Peter Chisambara ACMA CGMA
Today, Big Data is the cornerstone of business strategy. Companies are no longer relying only on information generated from their ERP systems to drive strategic, financial and operational decisions, rather, they have to make use of data from other sources such as CRM systems, social media, and website clicks.
As a result, executives are looking for data-driven insights from CFOs and their teams to support decision-making and propel their businesses forward. This has led to calls on Finance to be the organization’s “Analytics Powerhouse” and drive the data analytics agenda across the business.
There is increased pressure on finance to transition from the traditional historical reporting role into a more forward-looking function, with increased analytical abilities to predict the future and help improve business performance. This transition can only happen if finance embraces data analytics and masters the art of predicting and influencing performance.
Properly analysed and applied, Big Data and analytics can help decision makers identify and predict trends, understand customer behaviours, manage risks intelligently, improve pricing decisions, optimize supply chains, and identify new sources of profitability.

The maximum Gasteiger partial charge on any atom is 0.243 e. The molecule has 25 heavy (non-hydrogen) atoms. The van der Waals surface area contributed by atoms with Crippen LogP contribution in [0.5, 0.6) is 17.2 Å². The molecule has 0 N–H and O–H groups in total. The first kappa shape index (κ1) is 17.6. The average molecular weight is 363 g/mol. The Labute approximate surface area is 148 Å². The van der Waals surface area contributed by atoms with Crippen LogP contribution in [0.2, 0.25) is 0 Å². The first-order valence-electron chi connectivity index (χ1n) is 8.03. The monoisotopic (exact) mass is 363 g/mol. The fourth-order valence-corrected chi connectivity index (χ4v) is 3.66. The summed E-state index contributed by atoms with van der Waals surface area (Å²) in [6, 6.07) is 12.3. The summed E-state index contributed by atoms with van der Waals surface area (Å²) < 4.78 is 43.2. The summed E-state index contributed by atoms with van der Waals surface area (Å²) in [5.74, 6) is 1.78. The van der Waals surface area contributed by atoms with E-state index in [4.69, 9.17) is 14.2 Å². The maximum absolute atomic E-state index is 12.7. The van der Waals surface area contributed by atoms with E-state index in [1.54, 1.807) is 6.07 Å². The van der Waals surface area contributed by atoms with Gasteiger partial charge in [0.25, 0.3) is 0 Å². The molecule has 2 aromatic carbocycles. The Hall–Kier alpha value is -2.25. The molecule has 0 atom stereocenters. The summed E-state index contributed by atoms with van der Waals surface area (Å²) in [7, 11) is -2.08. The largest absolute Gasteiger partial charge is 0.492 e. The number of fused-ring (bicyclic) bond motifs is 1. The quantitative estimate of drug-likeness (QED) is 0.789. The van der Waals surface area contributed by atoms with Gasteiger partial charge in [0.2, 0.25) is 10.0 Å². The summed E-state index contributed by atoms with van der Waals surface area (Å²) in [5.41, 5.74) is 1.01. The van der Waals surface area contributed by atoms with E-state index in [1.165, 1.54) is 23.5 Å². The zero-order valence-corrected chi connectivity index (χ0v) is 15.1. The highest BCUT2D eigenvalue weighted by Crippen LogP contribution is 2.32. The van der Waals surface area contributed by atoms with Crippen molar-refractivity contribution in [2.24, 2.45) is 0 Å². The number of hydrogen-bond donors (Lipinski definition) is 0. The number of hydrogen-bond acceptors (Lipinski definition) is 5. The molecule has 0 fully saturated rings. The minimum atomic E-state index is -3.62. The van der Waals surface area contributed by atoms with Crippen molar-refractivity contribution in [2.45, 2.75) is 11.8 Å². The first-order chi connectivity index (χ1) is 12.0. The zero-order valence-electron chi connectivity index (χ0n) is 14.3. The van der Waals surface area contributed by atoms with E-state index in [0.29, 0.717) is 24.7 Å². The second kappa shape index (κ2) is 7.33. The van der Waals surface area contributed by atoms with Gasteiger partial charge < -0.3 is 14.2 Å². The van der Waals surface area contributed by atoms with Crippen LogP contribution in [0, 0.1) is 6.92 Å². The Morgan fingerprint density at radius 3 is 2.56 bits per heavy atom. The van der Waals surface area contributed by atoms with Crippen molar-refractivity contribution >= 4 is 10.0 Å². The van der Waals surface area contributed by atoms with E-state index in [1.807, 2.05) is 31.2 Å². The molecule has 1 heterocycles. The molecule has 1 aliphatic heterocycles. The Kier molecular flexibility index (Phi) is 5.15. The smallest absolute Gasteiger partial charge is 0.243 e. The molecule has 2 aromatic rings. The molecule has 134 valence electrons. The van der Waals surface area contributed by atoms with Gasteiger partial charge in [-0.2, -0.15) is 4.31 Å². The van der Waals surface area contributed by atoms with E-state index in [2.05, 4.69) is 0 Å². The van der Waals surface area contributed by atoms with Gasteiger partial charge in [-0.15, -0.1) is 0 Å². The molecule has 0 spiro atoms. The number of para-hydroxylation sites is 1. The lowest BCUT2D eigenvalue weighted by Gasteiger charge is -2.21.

Companies that are successfully transforming their finance organizations have mastered the opportunities presented by Big Data and made analytics an important part of their DNA.
On the other hand, some finance organizations are still struggling to reap positive returns from their data analytics investments, and some of the reasons for the negative returns are:
- Lack of Coherent Data Strategy
In order to benefit from Big Data and analytics investments, organizations should have a coherent data strategy. Implementing data analytics is more than technology and gathering as much data as you can and then try to generate insights from the data collected.